Scraping 101

Finding the quality of a tennis player by calibrating and analyzing the aces notched up by tennis players or predicting the next Pele or Cristiano Ronaldo after training the machine with the goals scored by the football players – and many such problem statements  if truly answered would receive acclaim world over. All these problem statements have one thing in common – all of them require huge(read – humongous) amounts of data.

As you enter this world of machine learning or data science, you realize –

what numbers are to mathematician, data is for data scientists.

One just cannot live without the other! The sheer existence of this realm of computer science stands on the fact that no matter what one feels, no matter what one’s opinion is – there is one eternal truth – Data does not lie. It just can’t!

Data (which is a funny English plural, of the often forgotten singular form – datum) is the only truth.
So what is data? – facts and statistics collected together for reference or analysis – as the dictionary says. But simply stated, it is fodder for analysis.

Miracles can be made by intuition, gut feeling, notions and beliefs – however fact of the matter is – In today’s day and age, unless you have data to back up your standpoint – you might as well not have a standpoint. One cannot just go ahead taking crucial decisions without banking on the data to support them. This massive potential that data holds presents the need to get the data. By that I mean – data extracted from the right sources, in the right manner, to a right extent, by the right people, at the right time, serving the right purpose and reaching the right conclusion!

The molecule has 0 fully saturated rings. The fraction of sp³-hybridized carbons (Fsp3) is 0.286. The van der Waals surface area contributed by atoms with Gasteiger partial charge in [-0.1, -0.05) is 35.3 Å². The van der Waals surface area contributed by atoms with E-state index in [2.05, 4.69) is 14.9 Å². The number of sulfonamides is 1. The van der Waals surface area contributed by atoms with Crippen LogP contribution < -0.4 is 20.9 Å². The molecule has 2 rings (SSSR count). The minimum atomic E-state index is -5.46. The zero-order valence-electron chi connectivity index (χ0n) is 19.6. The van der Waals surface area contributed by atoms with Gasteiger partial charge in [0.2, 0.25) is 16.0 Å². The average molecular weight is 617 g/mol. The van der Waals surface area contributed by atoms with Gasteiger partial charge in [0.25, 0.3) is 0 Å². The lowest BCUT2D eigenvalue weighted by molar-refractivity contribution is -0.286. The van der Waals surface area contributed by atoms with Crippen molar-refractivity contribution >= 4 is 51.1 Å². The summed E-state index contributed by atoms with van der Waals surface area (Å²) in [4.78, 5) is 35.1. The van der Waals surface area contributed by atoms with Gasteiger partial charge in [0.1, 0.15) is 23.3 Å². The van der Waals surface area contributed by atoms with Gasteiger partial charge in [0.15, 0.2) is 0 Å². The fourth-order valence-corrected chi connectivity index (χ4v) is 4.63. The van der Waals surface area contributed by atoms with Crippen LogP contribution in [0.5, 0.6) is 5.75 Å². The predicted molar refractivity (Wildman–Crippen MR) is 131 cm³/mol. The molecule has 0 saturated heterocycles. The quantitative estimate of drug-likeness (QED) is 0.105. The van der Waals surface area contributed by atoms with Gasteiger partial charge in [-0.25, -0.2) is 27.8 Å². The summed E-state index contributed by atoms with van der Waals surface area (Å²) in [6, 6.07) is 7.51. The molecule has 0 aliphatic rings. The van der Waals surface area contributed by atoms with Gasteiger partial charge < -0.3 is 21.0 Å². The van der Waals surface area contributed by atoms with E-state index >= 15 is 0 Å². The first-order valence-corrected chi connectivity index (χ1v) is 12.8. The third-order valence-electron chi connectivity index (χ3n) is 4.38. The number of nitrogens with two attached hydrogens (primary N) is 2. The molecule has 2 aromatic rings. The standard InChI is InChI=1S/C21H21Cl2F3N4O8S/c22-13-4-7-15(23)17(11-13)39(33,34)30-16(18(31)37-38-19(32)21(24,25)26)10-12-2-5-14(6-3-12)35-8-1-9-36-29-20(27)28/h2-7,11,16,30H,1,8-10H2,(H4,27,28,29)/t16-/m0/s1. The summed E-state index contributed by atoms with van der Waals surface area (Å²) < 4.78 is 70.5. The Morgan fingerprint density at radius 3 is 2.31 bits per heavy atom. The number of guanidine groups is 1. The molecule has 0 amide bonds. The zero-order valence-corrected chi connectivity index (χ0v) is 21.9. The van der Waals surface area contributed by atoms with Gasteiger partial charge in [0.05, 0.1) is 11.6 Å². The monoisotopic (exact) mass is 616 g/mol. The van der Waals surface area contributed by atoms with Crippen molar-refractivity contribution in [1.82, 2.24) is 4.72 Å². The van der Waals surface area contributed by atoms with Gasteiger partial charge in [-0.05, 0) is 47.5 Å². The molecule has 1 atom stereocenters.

In comes the problem of Data extraction, for one cannot necessarily rely on the open source datasets available. Well, if you want to crunch data about cancer, or American football league numbers, you can blindly go ahead on the well-kept datasets provided online. However, often we come up with requirements that are specific and data that meets those specifications is hard to find. It thus gives rise to the need for collecting “relevant” data. While data that has been extracted from reliable and pertinent sources is nothing short of gold, many a times random, adulterated and incomplete streams or packets make their way into our data lake. Such a mishandled and poorly organized extraction is equivalent to fixing an arcane program running with 1000+ LOC . One would rather build a new mechanism instead of getting into the mess involved in such a cleaning exercise(data or code). All of this highlights that collecting data is more of an art than a science. It’s been some time now that I have tried my hand at Scraping for this realization to sink in.

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